Full Story

Embedded Wi-Fi and Wireless Switching Promise to Further Facilitate Business WLAN Growth
Scottsdale, Arizona

Intel's aggressive push of Centrino on the client side and the emergence of wireless switching on the infrastructure side are the two major forces transforming the business Wi-Fi market in 2003, reports In-Stat/MDR. The high-tech market research firm expects that 16 million notebook PCs with embedded Wi-Fi will ship to businesses this year, and that by 2005, Wi-Fi will be included in 95% of notebooks as a standard feature. "This anticipated rush of Wi-Fi clients has sparked an influx of vendors eager to take part in building out infrastructure needed to support the growing number of Wi-Fi end users," said Gemma Paulo, a senior analyst with In-Stat/MDR. The "AP/Switch" architecture has been introduced by start-ups and some traditional WLAN hardware vendors as a way to ease the management, security, and configuration issues of large-scale WLAN roll-outs.

"The Wi-Fi business market is entering a new stage, one which promises to bring serious roll-outs to horizontal businesses, not just to the tried and true verticals of education, healthcare and retail," said Paulo. Certainly, the growth from these verticals continues to drive the majority of large roll-outs. But, with laptops growing so fast across the business space, and with the majority of laptops rolling out with Wi-Fi as a standard feature by 2005, the growth of Wi-Fi clients is practically assured. Certainly, the infrastructure market will evolve over the next 2-3 years, as end users demand those solutions that best simplify installation, improve performance, and enhance and simplify security and management.
Full Story

Analysts Project More Than 71,000 Public Wireless LAN Hot Spots in 2003
Stamford, Connecticut

The number of public wireless LAN (WLAN) hot spots has risen from just over 1,200 in 2001 to more than 71,000 in 2003, but there are still not enough hot spot locations to meet user needs, according to Gartner Inc. (NYSE: IT and ITB). The number of WLAN hot spot users is forecast to reach 9.3 million users worldwide in 2003, up from 2.5 million users in 2002. North America will account for 4.7 million users in 2003, followed by Asia/Pacific with 2.7 million users and Europe with 1.7 million WLAN hot spot users.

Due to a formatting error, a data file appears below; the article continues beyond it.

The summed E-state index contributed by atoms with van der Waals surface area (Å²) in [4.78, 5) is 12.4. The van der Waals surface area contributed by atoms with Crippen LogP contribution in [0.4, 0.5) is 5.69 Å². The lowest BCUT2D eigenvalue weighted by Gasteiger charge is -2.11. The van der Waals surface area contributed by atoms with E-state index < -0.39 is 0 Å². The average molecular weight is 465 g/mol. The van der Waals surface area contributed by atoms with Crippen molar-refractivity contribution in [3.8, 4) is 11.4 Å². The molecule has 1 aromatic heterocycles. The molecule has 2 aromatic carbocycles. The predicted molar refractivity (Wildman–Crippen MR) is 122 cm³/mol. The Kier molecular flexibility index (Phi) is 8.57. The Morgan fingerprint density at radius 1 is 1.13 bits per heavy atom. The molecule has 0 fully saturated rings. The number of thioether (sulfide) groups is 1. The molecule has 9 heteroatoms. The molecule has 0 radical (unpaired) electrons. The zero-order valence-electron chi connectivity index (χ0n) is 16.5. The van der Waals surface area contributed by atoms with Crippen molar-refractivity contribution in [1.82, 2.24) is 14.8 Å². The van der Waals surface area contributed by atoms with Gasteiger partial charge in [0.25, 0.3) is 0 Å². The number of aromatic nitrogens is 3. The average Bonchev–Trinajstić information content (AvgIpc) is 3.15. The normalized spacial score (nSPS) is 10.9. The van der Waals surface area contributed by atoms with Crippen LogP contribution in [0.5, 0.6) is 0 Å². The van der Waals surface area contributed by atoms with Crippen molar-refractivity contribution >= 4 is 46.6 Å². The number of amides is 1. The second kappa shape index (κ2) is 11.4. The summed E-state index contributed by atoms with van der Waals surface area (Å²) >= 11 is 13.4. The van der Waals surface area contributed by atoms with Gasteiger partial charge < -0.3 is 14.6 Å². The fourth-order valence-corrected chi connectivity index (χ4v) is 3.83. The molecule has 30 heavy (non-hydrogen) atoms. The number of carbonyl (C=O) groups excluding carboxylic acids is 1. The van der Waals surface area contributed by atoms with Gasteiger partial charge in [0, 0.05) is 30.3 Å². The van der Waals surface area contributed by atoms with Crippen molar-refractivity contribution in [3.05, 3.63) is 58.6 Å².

Full Story

Wi-Fi and 3G Can Coexist, Bring More Consumers into the Mobile World
Oyster Bay, New York

Migrating today's wireless consumer to adopt data-enabled solutions has become the quest that mobile operators, OEMs, and others have taken up with increasing intensity. 3G networks, which have yet to launch in earnest, have promised to answer that call, but hotspots, or Wi-Fi applications, are currently providing plausible solutions for the experienced wireless user. The looming question for equipment makers and other players in this market is: can they coexist peacefully, acquire customers, and still be profitable?
Full Story

Global WLAN Service Revenues to Reach $4.75 Billion by 2007
Boston, Massachussets

Amidst all the turmoil over the past few years in the telecom industry, one segment has continued to thrive and show promise in the wireless industry, specifically wireless local area networks (WLANs) and Wireless Fidelity (Wi-Fi). 802.11b or Wi-Fi as it's more commonly known has been gaining acceptance in three specific segments, namely the enterprise, public and home networking markets. Pioneer Consulting believes that Wi-Fi technology will continue to increase its market share over its wired counterparts due to an ever-increasing mobile workforce along with the continued growth of hot spots as end-user demand for unwired Internet connectivity increases worldwide.
Full Story

Businesses Embracing Wireless LANs to Increase Business Efficiencies
Bedford, New Hampshire

As low prices and wireless connectivity continue to drive the trend in the midmarket toward mobile PCs, 60 percent of midsize businesses (MSBs) in North America will deploy wireless LANs (WLANs) within their premises by the end of 2003, according to Gartner Inc. (NYSE: IT and ITB). WLANs will become a critical component for those seeking to improve business efficiencies in a wide variety of processes, including inventory, shipping and manufacturing.